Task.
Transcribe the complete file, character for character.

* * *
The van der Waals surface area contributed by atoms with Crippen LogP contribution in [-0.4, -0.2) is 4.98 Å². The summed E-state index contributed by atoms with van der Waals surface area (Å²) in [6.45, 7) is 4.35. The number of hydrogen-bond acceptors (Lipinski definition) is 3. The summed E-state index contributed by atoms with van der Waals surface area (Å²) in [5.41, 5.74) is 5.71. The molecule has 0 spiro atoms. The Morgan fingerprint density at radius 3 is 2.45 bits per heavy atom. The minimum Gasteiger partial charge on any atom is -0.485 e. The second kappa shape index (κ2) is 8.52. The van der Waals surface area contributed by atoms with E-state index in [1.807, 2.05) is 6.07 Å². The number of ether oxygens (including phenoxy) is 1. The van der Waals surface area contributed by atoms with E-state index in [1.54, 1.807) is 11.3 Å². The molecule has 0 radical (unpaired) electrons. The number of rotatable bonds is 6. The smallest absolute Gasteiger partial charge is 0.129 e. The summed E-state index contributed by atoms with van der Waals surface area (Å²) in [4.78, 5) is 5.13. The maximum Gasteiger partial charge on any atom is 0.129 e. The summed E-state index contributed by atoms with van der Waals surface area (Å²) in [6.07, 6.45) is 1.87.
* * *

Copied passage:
The van der Waals surface area contributed by atoms with Crippen LogP contribution in [-0.4, -0.2) is 4.98 Å². The summed E-state index contributed by atoms with van der Waals surface area (Å²) in [6.45, 7) is 4.35. The number of hydrogen-bond acceptors (Lipinski definition) is 3. The summed E-state index contributed by atoms with van der Waals surface area (Å²) in [5.41, 5.74) is 5.71. The molecule has 0 spiro atoms. The Morgan fingerprint density at radius 3 is 2.45 bits per heavy atom. The minimum Gasteiger partial charge on any atom is -0.485 e. The second kappa shape index (κ2) is 8.52. The van der Waals surface area contributed by atoms with E-state index in [1.807, 2.05) is 6.07 Å². The number of ether oxygens (including phenoxy) is 1. The van der Waals surface area contributed by atoms with E-state index in [1.54, 1.807) is 11.3 Å². The molecule has 0 radical (unpaired) electrons. The number of rotatable bonds is 6. The smallest absolute Gasteiger partial charge is 0.129 e. The summed E-state index contributed by atoms with van der Waals surface area (Å²) in [4.78, 5) is 5.13. The maximum Gasteiger partial charge on any atom is 0.129 e. The summed E-state index contributed by atoms with van der Waals surface area (Å²) in [6.07, 6.45) is 1.87.